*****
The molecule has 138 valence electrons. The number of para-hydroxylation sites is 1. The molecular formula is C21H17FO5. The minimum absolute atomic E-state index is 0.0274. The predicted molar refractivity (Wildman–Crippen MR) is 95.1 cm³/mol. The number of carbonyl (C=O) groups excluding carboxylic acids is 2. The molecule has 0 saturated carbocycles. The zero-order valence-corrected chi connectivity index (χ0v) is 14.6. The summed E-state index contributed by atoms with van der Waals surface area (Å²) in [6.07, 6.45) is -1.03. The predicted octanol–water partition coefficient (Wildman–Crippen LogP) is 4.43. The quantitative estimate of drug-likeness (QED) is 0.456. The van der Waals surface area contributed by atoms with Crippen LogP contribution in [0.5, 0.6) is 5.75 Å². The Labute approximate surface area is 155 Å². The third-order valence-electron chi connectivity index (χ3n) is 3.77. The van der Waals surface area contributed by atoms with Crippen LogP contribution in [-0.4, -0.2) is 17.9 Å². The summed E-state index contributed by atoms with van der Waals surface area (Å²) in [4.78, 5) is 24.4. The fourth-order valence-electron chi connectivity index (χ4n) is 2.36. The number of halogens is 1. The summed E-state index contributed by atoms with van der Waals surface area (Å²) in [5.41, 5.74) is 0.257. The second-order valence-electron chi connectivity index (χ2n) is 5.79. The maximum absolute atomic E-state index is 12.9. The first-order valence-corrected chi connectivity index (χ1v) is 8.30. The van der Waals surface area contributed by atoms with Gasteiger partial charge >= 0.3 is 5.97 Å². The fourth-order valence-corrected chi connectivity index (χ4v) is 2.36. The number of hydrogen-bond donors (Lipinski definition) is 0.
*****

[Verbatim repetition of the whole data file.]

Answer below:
The molecule has 138 valence electrons. The number of para-hydroxylation sites is 1. The molecular formula is C21H17FO5. The minimum absolute atomic E-state index is 0.0274. The predicted molar refractivity (Wildman–Crippen MR) is 95.1 cm³/mol. The number of carbonyl (C=O) groups excluding carboxylic acids is 2. The molecule has 0 saturated carbocycles. The zero-order valence-corrected chi connectivity index (χ0v) is 14.6. The summed E-state index contributed by atoms with van der Waals surface area (Å²) in [6.07, 6.45) is -1.03. The predicted octanol–water partition coefficient (Wildman–Crippen LogP) is 4.43. The quantitative estimate of drug-likeness (QED) is 0.456. The van der Waals surface area contributed by atoms with Crippen LogP contribution in [0.5, 0.6) is 5.75 Å². The Labute approximate surface area is 155 Å². The third-order valence-electron chi connectivity index (χ3n) is 3.77. The van der Waals surface area contributed by atoms with Crippen LogP contribution in [-0.4, -0.2) is 17.9 Å². The summed E-state index contributed by atoms with van der Waals surface area (Å²) in [4.78, 5) is 24.4. The fourth-order valence-electron chi connectivity index (χ4n) is 2.36. The number of halogens is 1. The summed E-state index contributed by atoms with van der Waals surface area (Å²) in [5.41, 5.74) is 0.257. The second-order valence-electron chi connectivity index (χ2n) is 5.79. The maximum absolute atomic E-state index is 12.9. The first-order valence-corrected chi connectivity index (χ1v) is 8.30. The van der Waals surface area contributed by atoms with Gasteiger partial charge >= 0.3 is 5.97 Å². The fourth-order valence-corrected chi connectivity index (χ4v) is 2.36. The number of hydrogen-bond donors (Lipinski definition) is 0.